UPUA opened registration on Monday for candidates wishing to run in the impending elections. There are 19 open positions for executive, legislative, residential and academic representatives for the 2013-14 year.
Students interested in being eligible to run for a position are asked to fill out a packet. The Election Commission will be operating from 11 a.m. to 5 p.m. until March 1 in room 332 HUB and will assist any undergraduate freshman, sophomore or junior interested in registering. [INFO FOR BREAKOUT BOX]
The registration period opened soon after University Park Undergraduate Association confirmed a new elections code. The Internal Development committee introduced a revised elections code two weeks ago that was originally met with opposition from many assembly members.
But the Internal Development committee decided to forgo the new code and instead made minor changes to the code already in place. Last week, Internal Development introduced the revised form of the code. The assembly passed the legislation with a vote of 35-2-0.
Despite the delay in the code, Head Elections Commissioner John Zang called the process of confirming a code and opening registration a “smooth transition.” He said he has been preparing for elections all year.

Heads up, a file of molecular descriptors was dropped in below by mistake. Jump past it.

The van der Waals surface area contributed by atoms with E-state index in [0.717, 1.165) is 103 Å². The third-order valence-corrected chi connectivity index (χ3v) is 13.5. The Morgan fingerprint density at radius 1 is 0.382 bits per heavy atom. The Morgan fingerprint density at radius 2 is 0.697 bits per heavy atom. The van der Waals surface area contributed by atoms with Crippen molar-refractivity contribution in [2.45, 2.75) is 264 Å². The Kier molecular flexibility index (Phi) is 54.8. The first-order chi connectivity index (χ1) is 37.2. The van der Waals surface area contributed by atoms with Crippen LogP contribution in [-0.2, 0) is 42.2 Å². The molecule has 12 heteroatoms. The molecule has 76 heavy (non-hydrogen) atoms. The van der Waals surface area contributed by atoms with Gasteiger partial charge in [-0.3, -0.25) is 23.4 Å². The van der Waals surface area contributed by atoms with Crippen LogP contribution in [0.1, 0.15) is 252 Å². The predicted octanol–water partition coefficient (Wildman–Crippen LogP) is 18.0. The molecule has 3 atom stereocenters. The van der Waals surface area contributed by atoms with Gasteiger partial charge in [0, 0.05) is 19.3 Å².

The only aspect of the registration process that has been affected by the delayed code is the lack of time to entice students to register for elections, Zang said.
Deputy Commissioner of Candidacy Dave Harrington also said, “it’s always good to have more time” in situations like registration where there is a need for student outreach.
And some students might be intimidated with the complicated structure of UPUA, Zang (senior-international politics) said. UPUA has a “steep learning curve” and persuading students to become representatives is “the biggest hurdle to overcome,” he added.
To combat the short time period, Publicity Commissioner Hannah Kendig is working to promote registration and make the student body aware of the elections — though she did say her job wasn’t changed because of the delayed elections code.
Kendig (senior-political science and economics) said she plans to place flyers in high traffic areas. She also said she will utilize Facebook events to promote debates between candidates and information sessions, as well as “more original” tactics to expose the student body to the elections.
Harrington also said he wants to encourage students to register. He said he was emailing and meeting with various student groups to explain the registration process and to encourage students to consider joining UPUA.
“Democracy has a lot to do with getting new people involved,” Harrington (senior-political science) said.
Zang said students who join UPUA will have the chance to be more involved at Penn State, as UPUA is “one of the most influential organizations, despite its flaws.”
UPUA President Courtney Lennartz said she would also recommend that students looking to run for an executive position spend some time as an assembly member if they still have time.
But ultimately, prior experience shouldn’t determine anyone’s decision to run, she said.
“We have new people join every year,” Lennartz said. “Some of our best representatives are new people because they dive in head-first.”